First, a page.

This post contains spoilers through the January 30 episode of Alcatraz.
By David Liss
Alcatraz, I’ve come to realize, would be a much better show if it were about strange goings-on in the prison in the 1960s. The time-traveling inmates on their psychopathic 21st century crime sprees remain the least interesting part of the show, but last night’s episode demonstrated how transcendently weird and wonderful this series can be when it is allowed to linger on its core strength: Alcatraz of the past.
This week’s time-hopping prisoner is Cal Sweeney, a bank robber who only targets safety deposit boxes — ostensibly because that keeps the robbery being classified as a federal crime (though he ends up in federal prison anyhow, doesn’t he?), but we learn that there is a deeper psychological component involved. In the modern era, Sweeney’s m.o. is to romance a bank teller and gets her to give him unmonitored access to the safety deposit boxes (though, at least in my bank, it’s not the tellers who do that). Then he jabs a needle in her neck, robs the boxes, and tracks down the owners of the stolen objects, whom he tortures and kills. Neat.
Back in the 1960s, Sweeney has a contraband operation going on through the prison laundry room. It’s all going swimmingly until crooked deputy warden Tiller tosses Sweeney’s cell. A precious object goes missing, and when Tiller demands a cut of the contraband business, Sweeney says no way until his beloved box is returned. It’s Harlan, laundry room protégé and next-cell-neighbor, who comes up with the solution. Infiltrate Tiller’s birthday party, held at the warden’s residence, and get a word alone with the deputy warden.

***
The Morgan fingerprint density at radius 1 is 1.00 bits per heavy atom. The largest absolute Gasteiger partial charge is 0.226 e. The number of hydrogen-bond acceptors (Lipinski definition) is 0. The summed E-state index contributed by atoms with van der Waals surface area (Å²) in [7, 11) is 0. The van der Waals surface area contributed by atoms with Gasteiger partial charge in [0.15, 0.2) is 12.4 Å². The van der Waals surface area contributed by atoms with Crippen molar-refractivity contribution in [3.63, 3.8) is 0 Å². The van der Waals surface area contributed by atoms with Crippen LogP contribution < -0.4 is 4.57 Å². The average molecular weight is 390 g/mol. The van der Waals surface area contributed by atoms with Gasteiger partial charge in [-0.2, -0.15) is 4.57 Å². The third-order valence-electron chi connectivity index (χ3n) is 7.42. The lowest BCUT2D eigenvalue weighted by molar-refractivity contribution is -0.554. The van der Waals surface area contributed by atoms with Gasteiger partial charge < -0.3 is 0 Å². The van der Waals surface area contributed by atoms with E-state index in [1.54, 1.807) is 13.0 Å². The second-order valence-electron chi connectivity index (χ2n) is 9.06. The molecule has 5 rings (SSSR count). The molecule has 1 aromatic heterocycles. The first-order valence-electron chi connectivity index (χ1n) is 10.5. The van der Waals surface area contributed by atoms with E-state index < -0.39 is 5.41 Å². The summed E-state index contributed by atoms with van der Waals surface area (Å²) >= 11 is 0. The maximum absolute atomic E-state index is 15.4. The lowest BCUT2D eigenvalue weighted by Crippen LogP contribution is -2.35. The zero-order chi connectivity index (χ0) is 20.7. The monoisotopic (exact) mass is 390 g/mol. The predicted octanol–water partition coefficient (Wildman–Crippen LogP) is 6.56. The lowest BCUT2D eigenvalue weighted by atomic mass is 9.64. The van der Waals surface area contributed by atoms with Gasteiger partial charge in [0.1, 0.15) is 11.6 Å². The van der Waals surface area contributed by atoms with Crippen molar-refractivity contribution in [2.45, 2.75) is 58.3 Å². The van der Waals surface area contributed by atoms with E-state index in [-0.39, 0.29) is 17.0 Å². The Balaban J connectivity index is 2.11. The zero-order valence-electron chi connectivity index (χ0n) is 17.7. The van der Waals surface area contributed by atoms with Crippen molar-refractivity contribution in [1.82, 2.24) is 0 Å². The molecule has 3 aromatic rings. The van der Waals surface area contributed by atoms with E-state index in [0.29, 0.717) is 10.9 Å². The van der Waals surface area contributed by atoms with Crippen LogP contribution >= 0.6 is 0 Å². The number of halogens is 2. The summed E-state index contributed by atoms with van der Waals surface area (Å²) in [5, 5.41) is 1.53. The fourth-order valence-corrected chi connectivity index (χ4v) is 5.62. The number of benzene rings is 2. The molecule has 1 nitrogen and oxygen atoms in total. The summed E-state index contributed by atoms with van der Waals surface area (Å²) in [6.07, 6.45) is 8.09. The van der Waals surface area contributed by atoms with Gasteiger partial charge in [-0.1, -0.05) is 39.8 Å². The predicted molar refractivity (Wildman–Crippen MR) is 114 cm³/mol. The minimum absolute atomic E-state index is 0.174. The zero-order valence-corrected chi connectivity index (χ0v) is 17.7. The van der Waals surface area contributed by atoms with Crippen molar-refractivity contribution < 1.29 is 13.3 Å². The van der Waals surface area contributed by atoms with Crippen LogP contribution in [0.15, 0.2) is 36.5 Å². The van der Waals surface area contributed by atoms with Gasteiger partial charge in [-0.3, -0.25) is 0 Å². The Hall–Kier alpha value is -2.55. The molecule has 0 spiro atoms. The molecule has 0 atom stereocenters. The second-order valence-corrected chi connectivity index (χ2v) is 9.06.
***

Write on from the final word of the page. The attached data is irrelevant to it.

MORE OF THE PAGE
The two narratives proceed much as they have in previous weeks, but never before has the magnetic pull of the flashbacks so effectively dwarfed the contemporary “main” story. Madsen and Soto have come to feel totally forgettable despite their being the stars of the show. They’re there to follow around the bad guy and collect clues so we understand him better. Along the way, we come to care about and be interested in, if not like, Sweeney. We still don’t give a crap about the protagonists despite half-hearted efforts to give them character by showing Madsen loving dim sum or having Soto talk about his (absurd) journal article which used Gotham City crime figures as a statistical model. Meanwhile Sweeney and Harlan end up as waiters at the deputy warden’s birthday bash, which is the most bizarre and riveting sequence of the series thus far. I’m still not quite sure why high ranking officials would choose to have a dinner party on the island, with prisoner labor, but maybe that’s just my short-sightedness. Anyhow, who cares when you’ve got Tiller’s wonderfully deranged sister at the table? Plus, there’s the 1960s version of Lucy Banerjee talking about her experimental therapy to treat violent criminals by removing their traumatic memories — so clearly we have a hint about why it is the returned prisoners can’t remember where they’ve been or why they are doing what they do. And this leads to some questions about Hauser’s operation. Is he trying to figure out what has happened to these prisoners, or has he known all along because he is running the operation behind it? Unfortunately, you probably don’t care. I know I don’t. Sweeney follows Tiller into the bathroom, where we’re treated to a fantastic brawl: Tiller gets his head dunked in the toilet and Sweeney gets stabbed with Tiller’s crappy birthday pen. Also, Tiller claims he has no knowledge of the missing box. The mystery deepens! But not back in the present day, when Sweeney’s latest bank robbery turns into a hostage situation. Hauser orders Madsen to break Sweeney out of the bank so that they can protect the secret of the returning prisoners. She does, and we discover that this robbery had a purpose; Sweeney was after a key, much like we saw in the first episode. He doesn’t know why he wants it or what it means, much like in the first episode. More mysteries that don’t resonate.